I’ve committed to 30 days of abstaining from added sugar of any kind (real or artificial), alcohol in any form, grains, legumes, dairy, carrageenan, MSG or sulfites. I’m cutting out the junk that has helped to produce my very unhealthy relationship with food. I’ve been using food to try to deal with emotions instead of using food for its intended purpose: to fuel my body! And so for the next 30 days I’ve cut out all the yummies that have distorted me from the nutritional value and purpose of eating.

I’m 10 days in. This program is seriously testing my willpower. I kicked the whole thing off by purging my kitchen which definitely helps but still … I can’t live in the bubble of my own house forever. And on day 2, there were donuts and pastries at work. But I’ve stayed strong for 10 days and I’ve already started to notice a shift. Around Day 6 I stopped feeling HUNGRY all the time. I now eat three meals a day (unless I’m working out; on work out days I get a pre-work out snack). I’m no longer mindlessly snacking because I’m bored or emotional. I eat when I’m hungry. I’m still having cravings for some of my old favorites but they don’t feel as strong as they did when I kicked this thing off.

I have 20 days to go and then a 10 day reintroduction to see how my body reacts to all that bad stuff after abstaining for 30 days. I’ll keep you apprised of my progress. Just know that as of today I feel energized, my skin has been amazingly clear and “glowing”, my workouts have been awesome, and I have been strangely optimistic lately. Note that some of this just might be the fact that summer is right around the corner but I’m going to say that the shifts in my diet have to also be somewhat of a contributing factor.

I’m still reading!

I’m hoping to read at least 30 books in 2015. I usually reach for 50 but I haven’t reached that goal in ages so I’m cutting back my goal and seeing if that helps me accomplish it this year!

Big Little Lies is book 10 out of 30. According to goodreads this puts me ahead of schedule! Thus far I’ve just been reading and tracking my progress on goodreads but I realized I missed sharing some thoughts and insights on what I have read.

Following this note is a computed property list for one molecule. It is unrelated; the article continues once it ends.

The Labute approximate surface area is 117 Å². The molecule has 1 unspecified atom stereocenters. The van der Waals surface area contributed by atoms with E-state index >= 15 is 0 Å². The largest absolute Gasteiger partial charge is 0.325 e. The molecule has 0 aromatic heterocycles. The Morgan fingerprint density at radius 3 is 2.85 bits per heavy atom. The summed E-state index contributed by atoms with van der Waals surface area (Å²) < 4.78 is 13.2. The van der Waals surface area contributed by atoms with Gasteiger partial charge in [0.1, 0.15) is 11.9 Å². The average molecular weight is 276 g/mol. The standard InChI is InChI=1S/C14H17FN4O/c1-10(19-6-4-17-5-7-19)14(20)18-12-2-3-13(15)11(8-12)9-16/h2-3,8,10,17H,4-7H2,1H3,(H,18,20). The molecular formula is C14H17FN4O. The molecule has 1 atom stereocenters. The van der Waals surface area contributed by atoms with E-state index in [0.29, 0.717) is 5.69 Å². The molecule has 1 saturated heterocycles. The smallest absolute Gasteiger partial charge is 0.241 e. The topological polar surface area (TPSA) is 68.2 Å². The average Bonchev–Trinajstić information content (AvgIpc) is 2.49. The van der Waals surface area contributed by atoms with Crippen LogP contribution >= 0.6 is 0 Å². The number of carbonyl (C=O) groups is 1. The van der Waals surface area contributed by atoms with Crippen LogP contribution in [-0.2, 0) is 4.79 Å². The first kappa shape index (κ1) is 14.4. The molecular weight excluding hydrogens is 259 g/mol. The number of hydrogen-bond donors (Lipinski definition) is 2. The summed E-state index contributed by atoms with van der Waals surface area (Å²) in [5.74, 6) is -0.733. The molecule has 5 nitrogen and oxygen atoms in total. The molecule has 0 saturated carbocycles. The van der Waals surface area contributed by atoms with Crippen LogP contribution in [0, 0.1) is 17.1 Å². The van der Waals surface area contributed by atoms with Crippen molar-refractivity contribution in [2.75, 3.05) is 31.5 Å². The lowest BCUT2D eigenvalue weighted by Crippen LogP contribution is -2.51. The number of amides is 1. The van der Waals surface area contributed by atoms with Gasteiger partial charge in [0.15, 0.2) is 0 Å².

biglittleies

Big Little Lies caught my attention because the synopsis describes the book as “a brilliant take on ex-husbands and second wives, mothers and daughters, schoolyard scandal, and the dangerous little lies we tell ourselves just to survive.” I fell in love with the characters of Jane, Madelyn, and Celeste. I found myself really sympathizing most with Jane because I saw a lot of myself in her. I wanted to be more fiery like Madelyn. I just wanted to jump into the book and hug Celeste. The characters were far from perfect but what made them so incredibly impactful to me was the fact that their internal monologues were so incredibly uncensored. Even more, they encouraged self-reflection about the ways in which I do lie to myself sometimes. Don’t we all?

I guess the big walk away for me is that not every lie is inherently bad. This is why people so frequently celebrate the notion of faking it until you make it or starting before you’re ready. Sometimes to make it through the day we have to pretend. We have to be phony. This doesn’t strike me as being inherently disingenuous or cruel. Instead, these lies, these stories, allow us to create the version(s) of ourselves that we need to become. Sometimes these are necessary to just make it through the day. As long as the lies come from the right place, they can turn into a revelation of a better truth and isn’t that really where we all want to get to anyway?

But be careful because when we tell ourselves lies too frequently we start to believe them. When you listen too much to the lies that your inner critic tells you, you start to believe them. We have to be diligent in checking and editing the story we are writing for our lives. We can’t let the critic take over and write the story for us. We can’t let ourselves tell so many lies that we have completely lost a connection to the truth.

Your turn to share!
What’s one lie you’ve been telling yourself lately? How does that lie fit into the story you are trying to write for yourself? If you’ve read Big Little Lies, which character did you find yourself relating to most?